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Lego camp harbors technical creativity
The sound of a thousand LEGO bricks swishing about in a plastic bin is a cacophony to some, a symphony to others.
Judging from the smile across Victoria Mouwen’s face, she may as well have been listening to Mozart.
“I had a bin of bricks when I was a kid and playing with LEGOs was one of my favorite things to do,” the Play Well Teknologies instructor said.
Mouwen was filling in for another instructor of the City of Malibu-hosted LEGO pre-engineering summer camp, and said the class’ objective is to teach basic engineering concepts to children between the ages of 5 and 7.
“We’ve talked about things like gear ratios and how we can make one gear turn faster or slower,” she said. “The whole idea is learning about engineering, but letting the kids build by themselves.”
A key takeaway from the class, aside from the engineering concepts, is the often-newfound problem-solving skills children learn.
“If a kid comes up to me and says their model’s not working, I’ll usually tell them to think about why it’s not working before I walk them through it,” Mouwen said. “We’re really not only trying to teach engineering, but problem-solving skills as well, which can be really hard for some of the younger kids because they don’t even think about how they can fix it, so getting them to think in that light is important.”
Mouwen said she and the children gather in a semi-circle, where she shows them how to build a basic design, allowing them to customize it to their preferences afterward.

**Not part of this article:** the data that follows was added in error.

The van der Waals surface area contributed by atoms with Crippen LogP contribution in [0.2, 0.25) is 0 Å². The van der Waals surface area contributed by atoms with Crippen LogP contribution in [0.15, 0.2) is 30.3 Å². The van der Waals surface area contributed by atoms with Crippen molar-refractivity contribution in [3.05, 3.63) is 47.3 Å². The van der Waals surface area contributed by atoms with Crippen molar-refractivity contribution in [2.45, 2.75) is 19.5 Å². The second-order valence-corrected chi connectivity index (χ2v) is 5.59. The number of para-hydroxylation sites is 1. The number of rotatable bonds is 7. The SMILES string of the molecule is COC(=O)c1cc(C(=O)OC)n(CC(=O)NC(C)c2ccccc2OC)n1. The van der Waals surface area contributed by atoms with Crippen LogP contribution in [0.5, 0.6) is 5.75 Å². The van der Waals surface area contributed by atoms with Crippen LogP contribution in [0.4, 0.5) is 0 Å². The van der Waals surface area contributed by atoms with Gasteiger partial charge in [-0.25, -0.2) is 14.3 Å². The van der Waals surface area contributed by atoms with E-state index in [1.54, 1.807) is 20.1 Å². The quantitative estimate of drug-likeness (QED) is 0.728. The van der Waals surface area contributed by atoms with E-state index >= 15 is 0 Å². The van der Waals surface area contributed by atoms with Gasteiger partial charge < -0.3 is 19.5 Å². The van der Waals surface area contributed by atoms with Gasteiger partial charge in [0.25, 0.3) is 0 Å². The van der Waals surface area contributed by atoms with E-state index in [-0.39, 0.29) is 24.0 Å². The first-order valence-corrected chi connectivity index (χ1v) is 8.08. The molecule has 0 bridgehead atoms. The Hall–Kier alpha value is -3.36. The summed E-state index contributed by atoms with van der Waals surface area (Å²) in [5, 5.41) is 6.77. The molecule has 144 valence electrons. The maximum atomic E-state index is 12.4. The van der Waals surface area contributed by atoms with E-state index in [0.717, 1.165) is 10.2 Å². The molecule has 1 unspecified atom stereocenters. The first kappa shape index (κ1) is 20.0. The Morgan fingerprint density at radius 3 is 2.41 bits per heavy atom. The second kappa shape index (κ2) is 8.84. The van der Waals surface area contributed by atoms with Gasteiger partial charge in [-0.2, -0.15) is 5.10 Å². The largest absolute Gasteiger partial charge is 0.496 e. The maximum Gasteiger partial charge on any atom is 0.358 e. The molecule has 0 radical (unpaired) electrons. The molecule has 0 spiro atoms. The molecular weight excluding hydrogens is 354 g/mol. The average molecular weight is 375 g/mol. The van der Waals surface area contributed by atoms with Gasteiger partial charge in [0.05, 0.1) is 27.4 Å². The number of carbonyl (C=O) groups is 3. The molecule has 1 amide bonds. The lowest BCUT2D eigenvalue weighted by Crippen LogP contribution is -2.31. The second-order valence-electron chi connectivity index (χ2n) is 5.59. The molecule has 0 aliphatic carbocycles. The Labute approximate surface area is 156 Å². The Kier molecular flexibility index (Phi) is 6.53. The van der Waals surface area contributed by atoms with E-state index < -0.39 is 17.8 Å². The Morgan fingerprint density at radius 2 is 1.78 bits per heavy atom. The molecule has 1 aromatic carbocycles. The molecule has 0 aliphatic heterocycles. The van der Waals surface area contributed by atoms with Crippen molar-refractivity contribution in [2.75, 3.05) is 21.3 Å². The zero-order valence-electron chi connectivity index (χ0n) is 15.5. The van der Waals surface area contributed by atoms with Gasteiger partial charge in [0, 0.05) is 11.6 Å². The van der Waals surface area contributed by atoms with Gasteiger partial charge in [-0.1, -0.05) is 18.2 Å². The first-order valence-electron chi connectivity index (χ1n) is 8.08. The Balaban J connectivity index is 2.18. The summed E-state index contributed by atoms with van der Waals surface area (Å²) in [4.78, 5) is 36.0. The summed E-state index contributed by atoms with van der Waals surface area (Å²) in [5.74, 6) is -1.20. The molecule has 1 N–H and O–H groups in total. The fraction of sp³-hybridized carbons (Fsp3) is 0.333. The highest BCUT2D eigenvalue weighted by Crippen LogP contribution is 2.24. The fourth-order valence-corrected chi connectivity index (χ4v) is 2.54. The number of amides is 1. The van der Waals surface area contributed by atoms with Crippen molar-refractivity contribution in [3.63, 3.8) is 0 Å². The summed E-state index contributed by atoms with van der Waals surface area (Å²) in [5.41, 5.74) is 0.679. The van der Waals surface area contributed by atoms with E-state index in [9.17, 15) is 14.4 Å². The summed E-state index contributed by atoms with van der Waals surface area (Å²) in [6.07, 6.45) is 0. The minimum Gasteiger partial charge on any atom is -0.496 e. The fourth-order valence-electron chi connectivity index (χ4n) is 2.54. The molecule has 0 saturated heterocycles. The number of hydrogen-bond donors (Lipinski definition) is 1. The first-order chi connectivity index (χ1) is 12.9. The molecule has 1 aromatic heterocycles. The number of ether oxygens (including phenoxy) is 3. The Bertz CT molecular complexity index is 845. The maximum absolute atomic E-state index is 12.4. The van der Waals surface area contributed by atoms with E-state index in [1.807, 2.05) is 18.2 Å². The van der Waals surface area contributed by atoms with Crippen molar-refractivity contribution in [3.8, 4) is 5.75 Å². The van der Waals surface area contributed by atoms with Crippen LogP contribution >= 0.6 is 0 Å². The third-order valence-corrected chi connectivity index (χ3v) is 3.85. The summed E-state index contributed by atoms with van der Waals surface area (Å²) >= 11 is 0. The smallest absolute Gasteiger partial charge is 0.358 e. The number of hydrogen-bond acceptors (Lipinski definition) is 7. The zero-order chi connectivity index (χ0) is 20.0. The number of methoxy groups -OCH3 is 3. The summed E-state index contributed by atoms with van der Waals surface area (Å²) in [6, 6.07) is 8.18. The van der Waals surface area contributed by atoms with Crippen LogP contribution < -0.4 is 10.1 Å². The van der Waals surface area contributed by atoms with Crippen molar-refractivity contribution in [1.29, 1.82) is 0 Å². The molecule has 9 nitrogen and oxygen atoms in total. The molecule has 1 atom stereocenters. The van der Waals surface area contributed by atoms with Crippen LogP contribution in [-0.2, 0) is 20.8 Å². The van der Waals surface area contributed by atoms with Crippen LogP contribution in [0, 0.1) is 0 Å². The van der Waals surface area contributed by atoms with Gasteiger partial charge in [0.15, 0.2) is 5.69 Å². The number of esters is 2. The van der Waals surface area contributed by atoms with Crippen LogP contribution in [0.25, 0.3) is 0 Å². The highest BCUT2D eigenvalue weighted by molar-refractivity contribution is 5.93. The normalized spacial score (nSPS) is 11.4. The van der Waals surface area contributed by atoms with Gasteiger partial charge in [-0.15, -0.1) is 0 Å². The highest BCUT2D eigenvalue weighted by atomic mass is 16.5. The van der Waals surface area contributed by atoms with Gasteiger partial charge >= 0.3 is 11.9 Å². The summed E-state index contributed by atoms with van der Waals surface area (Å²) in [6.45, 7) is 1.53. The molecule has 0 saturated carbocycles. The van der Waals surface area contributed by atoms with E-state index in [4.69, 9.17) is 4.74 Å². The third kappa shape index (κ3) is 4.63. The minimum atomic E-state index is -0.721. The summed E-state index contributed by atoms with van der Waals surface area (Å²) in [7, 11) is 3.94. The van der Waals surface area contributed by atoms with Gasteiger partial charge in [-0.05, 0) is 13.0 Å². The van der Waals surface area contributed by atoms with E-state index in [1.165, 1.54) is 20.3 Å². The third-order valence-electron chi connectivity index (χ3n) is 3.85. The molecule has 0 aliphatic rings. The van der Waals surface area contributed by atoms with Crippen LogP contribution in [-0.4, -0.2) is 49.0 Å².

On Wednesday, July 25, the day’s lesson was about airplanes. Mouwen – who has a multiple-subject teaching credential for kindergarten through fifth grade, as well as a background in science ¬– explained airfoils, thrust and drag to approximately 15 fidgeting Malibu boys who enthusiastically raised their hands after almost every point of learning was achieved.
After Mouwen showed the campers how to mount wings and a tail onto a LEGO motor, they were permitted to customize their airplane models as they pleased.
While some propeller and landing gear configurations were more questionable than others, each model – guided by the hand of its creator – was soon zooming around the Michael Landon Center at Malibu Bluffs Park.
Some models were engaged in epic aerial battles, others were transporting passengers to and from nearby airports that the children constructed earlier in the day. Some even crash-landed on a nearby piano.
“It’s a great medium for us because there’s so much we can do with it,” Mouwen said of LEGO as a construction toy. “It’s so versatile and LEGO has so much to offer, especially because it’s such high-quality that lasts a long time. We’ve had some pieces for around 10 years.”
As for working with children, Mouwen finds it a rewarding experience.
“I know some people don’t have the patience for it, but I really love it,” she said. “I just really enjoy working with them and being able to teach them things. It’s really great when I see kids again and they tell me they remember what I taught them.”